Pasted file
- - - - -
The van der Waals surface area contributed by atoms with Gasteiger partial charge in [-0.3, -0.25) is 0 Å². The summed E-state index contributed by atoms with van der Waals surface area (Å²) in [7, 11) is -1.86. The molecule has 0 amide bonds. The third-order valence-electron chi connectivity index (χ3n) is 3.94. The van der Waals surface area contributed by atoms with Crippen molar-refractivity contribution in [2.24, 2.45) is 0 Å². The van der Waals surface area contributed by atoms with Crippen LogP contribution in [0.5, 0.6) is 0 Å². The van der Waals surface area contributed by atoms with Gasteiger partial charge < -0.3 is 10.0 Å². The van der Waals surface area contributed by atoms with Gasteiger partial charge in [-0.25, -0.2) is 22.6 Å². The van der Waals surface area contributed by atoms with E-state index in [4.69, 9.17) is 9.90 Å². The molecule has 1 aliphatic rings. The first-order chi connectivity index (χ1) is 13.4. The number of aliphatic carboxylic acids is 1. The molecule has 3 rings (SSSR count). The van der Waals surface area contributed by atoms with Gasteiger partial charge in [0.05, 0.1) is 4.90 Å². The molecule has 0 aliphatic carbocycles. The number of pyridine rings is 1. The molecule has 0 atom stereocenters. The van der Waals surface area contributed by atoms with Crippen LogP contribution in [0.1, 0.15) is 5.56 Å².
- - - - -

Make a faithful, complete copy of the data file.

The van der Waals surface area contributed by atoms with Gasteiger partial charge in [-0.3, -0.25) is 0 Å². The summed E-state index contributed by atoms with van der Waals surface area (Å²) in [7, 11) is -1.86. The molecule has 0 amide bonds. The third-order valence-electron chi connectivity index (χ3n) is 3.94. The van der Waals surface area contributed by atoms with Crippen molar-refractivity contribution in [2.24, 2.45) is 0 Å². The van der Waals surface area contributed by atoms with Crippen LogP contribution in [0.5, 0.6) is 0 Å². The van der Waals surface area contributed by atoms with Gasteiger partial charge < -0.3 is 10.0 Å². The van der Waals surface area contributed by atoms with Gasteiger partial charge in [-0.25, -0.2) is 22.6 Å². The van der Waals surface area contributed by atoms with E-state index in [4.69, 9.17) is 9.90 Å². The molecule has 1 aliphatic rings. The first-order chi connectivity index (χ1) is 13.4. The number of aliphatic carboxylic acids is 1. The molecule has 3 rings (SSSR count). The van der Waals surface area contributed by atoms with Gasteiger partial charge in [0.05, 0.1) is 4.90 Å². The molecule has 0 aliphatic carbocycles. The number of pyridine rings is 1. The molecule has 0 atom stereocenters. The van der Waals surface area contributed by atoms with Crippen LogP contribution in [0.1, 0.15) is 5.56 Å².